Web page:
Webcam spying case alleges violations of students’ privacy, civil rights

Webcam spying case alleges violations of students’ privacy, civil rights


Legal News for Pennsylvania Social Responsibility Attorneys. A lawsuit was filed against the Lower Merion School District in regards to privacy-invading laptops.

Social responsibility attorney alerts- Lower Merion School District faces federal lawsuit.

Rosemont, PA—A federal lawsuit filed against the Lower Marion School District (LMSD) contends school-issued laptop computers were used to spy on a Harriton High School student. With anti-theft software programmed into the computers, school district officials can allegedly trigger the built-in camera to take photos of the person utilizing the laptop. The security system was reportedly installed as a means of tracking “lost, stolen, and missing laptops”, though students and parents were never informed that the district had the ability to activate the laptop cameras at any given point, according to information provided by the Philadelphia Inquirer.

The lawsuit, filed on Tuesday, February 16, 2010, in U.S. District Court, deals with allegations of invaded privacy as well as violations of students’ civil rights. A young teen, identified as Blake Robbins, 15, was allegedly called down to the assistant principal’s office on November 11, 2009, where he was then subsequently accused of “improper behavior” in his home, based on a photo acquired by the school through anti-theft software in the students’ laptops. The photo, which showed Robbins holding Mike & Ikes candy in his hands, somehow managed to convince the assistant principal that the gesture was drug-related. As a result, the teen’s parents, Michael E. and Holly S. Robbins, filed the lawsuit.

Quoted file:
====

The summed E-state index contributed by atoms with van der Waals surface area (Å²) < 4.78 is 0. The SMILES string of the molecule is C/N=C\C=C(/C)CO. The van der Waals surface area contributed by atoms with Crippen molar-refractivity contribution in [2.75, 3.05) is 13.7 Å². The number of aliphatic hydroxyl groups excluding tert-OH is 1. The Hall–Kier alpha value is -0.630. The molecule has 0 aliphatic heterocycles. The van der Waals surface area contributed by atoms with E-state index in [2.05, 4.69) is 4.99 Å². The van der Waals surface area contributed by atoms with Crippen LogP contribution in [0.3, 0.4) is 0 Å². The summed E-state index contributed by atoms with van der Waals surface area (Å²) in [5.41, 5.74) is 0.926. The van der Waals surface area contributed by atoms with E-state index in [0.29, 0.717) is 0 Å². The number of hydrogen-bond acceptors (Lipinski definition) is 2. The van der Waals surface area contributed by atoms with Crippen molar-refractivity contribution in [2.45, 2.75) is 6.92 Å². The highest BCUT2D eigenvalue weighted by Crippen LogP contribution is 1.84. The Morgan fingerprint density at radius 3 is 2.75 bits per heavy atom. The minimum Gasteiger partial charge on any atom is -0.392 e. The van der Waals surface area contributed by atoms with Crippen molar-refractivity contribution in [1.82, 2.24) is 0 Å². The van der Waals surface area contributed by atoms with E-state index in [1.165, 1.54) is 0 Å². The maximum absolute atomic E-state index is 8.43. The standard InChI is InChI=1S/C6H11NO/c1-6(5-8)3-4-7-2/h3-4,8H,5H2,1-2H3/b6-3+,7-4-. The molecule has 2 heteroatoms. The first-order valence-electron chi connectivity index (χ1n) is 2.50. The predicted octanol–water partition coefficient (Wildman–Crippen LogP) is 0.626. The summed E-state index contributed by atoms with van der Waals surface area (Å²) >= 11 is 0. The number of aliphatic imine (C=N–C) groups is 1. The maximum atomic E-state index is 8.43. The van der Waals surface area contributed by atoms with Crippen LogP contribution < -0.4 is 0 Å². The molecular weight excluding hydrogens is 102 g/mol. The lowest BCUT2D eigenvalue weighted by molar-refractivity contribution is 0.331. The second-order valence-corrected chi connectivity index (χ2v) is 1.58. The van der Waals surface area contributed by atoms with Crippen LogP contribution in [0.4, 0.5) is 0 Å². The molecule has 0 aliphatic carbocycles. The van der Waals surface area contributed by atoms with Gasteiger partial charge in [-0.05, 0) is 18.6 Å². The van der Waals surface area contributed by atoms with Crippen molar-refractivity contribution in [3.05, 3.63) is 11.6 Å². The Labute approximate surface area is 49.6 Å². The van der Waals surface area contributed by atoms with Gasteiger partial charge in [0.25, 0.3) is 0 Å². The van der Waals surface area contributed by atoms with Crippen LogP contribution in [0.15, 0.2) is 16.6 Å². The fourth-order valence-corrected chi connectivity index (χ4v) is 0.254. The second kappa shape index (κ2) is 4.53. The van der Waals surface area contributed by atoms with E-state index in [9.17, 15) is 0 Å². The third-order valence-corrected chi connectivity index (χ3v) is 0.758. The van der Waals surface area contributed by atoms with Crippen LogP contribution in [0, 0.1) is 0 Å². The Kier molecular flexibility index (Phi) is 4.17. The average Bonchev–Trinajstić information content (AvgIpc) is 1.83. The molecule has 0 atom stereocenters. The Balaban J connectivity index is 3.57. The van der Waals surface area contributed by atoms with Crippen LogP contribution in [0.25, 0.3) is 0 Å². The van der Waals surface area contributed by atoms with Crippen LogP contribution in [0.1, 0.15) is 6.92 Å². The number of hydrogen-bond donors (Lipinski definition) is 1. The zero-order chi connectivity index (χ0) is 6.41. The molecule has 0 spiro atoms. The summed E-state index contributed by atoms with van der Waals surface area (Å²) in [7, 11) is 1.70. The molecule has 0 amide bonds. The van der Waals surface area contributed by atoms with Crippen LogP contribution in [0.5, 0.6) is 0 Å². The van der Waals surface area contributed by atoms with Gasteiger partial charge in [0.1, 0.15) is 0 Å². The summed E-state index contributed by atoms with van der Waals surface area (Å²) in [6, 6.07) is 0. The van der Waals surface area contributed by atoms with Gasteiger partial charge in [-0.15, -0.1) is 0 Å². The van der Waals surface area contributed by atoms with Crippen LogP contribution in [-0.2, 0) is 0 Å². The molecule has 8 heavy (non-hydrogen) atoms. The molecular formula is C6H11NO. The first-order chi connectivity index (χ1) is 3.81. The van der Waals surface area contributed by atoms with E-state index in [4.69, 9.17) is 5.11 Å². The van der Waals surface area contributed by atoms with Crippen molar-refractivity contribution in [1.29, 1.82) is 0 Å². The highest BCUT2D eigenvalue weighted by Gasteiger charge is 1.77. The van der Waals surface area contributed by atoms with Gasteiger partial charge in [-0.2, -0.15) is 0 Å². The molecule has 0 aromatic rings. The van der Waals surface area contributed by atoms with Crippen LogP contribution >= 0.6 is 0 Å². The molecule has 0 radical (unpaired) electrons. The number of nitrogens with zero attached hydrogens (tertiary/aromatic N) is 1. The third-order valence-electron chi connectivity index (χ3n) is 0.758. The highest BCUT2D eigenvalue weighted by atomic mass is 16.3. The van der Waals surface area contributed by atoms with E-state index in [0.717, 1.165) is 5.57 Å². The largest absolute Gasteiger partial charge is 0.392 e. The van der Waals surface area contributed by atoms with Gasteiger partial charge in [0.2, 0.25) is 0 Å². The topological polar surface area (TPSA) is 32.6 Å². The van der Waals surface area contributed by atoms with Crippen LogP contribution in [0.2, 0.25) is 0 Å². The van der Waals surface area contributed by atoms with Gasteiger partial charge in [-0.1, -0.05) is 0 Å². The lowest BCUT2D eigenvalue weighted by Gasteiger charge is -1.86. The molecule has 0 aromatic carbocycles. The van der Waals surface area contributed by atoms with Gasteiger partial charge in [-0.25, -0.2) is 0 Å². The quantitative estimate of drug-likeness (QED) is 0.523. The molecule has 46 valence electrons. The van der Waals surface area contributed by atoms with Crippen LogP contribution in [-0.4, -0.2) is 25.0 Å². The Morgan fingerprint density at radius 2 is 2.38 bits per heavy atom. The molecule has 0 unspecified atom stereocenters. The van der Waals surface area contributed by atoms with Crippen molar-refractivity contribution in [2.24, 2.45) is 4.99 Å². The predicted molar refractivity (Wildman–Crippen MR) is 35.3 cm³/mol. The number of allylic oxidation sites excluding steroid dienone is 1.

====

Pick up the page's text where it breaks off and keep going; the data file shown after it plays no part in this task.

In response to allegations, the district allegedly stated, “Upon a report of a suspected lost, stolen, or missing laptop, the feature was activated by the District’s security and technology departments. The tracking-security feature was limited to taking a still image of the operator and the operator’s screen. This feature has only been used for the limited purpose of locating a lost, stolen or missing laptop. The District has not used the tracking feature or web cam for any other purpose or in any other manner whatsoever.”

Though the suit also argues that federal and state wiretapping laws were violated, video and still images are not subject to the law. On the other hand, the school district also allegedly violated the computer intrusion law, which prohibits “unauthorized access to a computer with the intent to defraud, cause harm, or invade privacy”. The case was to begin its trial on Monday, February 22, 2010.

Legal News Reporter: Sandra Quinlan- Legal News for Pennsylvania Social Responsibility Lawyers.

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